The Mucker

By Edgar Rice Burroughs

Page 40

you. We
cannot succeed, either one of us, alone. I think you made a fool play
when you hit me today. You know that our understanding was that I was
to be even a little rougher with you than usual, in order to avoid
suspicion being attached to any seeming familiarity between us, should
we be caught conferring together. I had the chance to bawl you out
today, and I thought that you would understand that I was but taking
advantage of the opportunity which it afforded to make it plain to Miss
Harding that there could be nothing other than hatred between us--it
might have come in pretty handy later to have her believe that.

"If I'd had any idea that you really intended hitting me you'd have been
a dead man before your fist reached me, Byrne. You took me entirely
by surprise; but that's all in the past--I'm willing to let bygones be
bygones, and help you out of the pretty pickle you've got yourself into.
Then we can go ahead with our work as though nothing had happened. What
do you say?"

"I didn't know yeh was kiddin," replied the mucker, "or I wouldn't have
hit yeh. Yeh acted like yeh meant it."

"Very well, that part's understood," said Theriere. "Now will you come
out if I can square the thing with the skipper so's you won't get more
than a day or so in irons--he'll have to give you something to save his
own face; but I promise that you'll get your food regularly and that you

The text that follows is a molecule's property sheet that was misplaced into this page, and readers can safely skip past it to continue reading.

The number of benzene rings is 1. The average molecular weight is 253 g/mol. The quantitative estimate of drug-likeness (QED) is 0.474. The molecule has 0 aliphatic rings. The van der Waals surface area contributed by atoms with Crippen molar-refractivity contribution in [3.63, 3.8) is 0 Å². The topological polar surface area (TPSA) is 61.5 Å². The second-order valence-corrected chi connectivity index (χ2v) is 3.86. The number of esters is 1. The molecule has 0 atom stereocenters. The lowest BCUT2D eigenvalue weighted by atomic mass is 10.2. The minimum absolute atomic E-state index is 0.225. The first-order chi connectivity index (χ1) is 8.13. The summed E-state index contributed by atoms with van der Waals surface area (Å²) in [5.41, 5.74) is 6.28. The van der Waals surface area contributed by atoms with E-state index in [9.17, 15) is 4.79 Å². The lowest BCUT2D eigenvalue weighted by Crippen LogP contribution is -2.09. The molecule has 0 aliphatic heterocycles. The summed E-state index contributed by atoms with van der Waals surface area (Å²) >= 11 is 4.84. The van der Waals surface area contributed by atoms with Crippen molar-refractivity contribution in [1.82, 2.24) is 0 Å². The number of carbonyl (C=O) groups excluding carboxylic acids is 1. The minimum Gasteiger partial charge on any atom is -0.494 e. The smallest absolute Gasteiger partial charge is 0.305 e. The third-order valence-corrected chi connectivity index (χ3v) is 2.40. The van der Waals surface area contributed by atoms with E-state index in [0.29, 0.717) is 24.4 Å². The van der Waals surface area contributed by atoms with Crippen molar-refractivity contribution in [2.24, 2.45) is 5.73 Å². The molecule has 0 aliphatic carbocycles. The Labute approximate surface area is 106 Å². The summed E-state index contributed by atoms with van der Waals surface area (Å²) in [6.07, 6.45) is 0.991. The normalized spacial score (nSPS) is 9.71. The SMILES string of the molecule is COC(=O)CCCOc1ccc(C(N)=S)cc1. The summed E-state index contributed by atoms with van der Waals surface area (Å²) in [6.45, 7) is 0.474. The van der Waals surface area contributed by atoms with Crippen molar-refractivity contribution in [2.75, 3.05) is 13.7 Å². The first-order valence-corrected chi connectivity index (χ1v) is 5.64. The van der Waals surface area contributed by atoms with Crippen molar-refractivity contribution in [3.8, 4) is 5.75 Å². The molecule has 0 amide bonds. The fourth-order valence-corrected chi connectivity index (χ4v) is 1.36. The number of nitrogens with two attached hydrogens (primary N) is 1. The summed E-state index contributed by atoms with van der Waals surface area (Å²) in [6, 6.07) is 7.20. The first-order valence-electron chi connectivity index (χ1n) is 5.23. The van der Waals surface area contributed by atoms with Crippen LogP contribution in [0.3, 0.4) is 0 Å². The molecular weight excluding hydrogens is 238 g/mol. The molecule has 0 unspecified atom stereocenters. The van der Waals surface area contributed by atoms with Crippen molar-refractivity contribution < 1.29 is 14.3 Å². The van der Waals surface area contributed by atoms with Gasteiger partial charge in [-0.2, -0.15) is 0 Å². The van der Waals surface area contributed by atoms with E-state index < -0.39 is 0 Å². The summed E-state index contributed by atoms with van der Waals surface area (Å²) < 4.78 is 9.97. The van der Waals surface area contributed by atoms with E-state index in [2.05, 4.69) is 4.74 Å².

won't be beaten up the way you were before when he had you below. If he
won't agree to what I propose I give you my word to tell you so."

"Go ahead," said Billy Byrne; "I don't trust nobody wen I don't have to;
but I'll be dinged if I see any other way out of it."

Theriere returned to the deck and seeking out the skipper drew him to
one side.

"I can get him up peaceably if I can assure him that he'll only get a
day or so in the cooler, with full rations and no beatings. I think,
sir, that that will be the easiest way out of it. We cannot spare a
man now--if we want to get the fellow later we can always find some
pretext."

"Very well, Mr. Theriere," replied the skipper, "I'll leave the matter
entirely in your hands--you can do what you want with the fellow; it's
you as had your face punched."

Theriere returned immediately to the forecastle, from which he presently
emerged with

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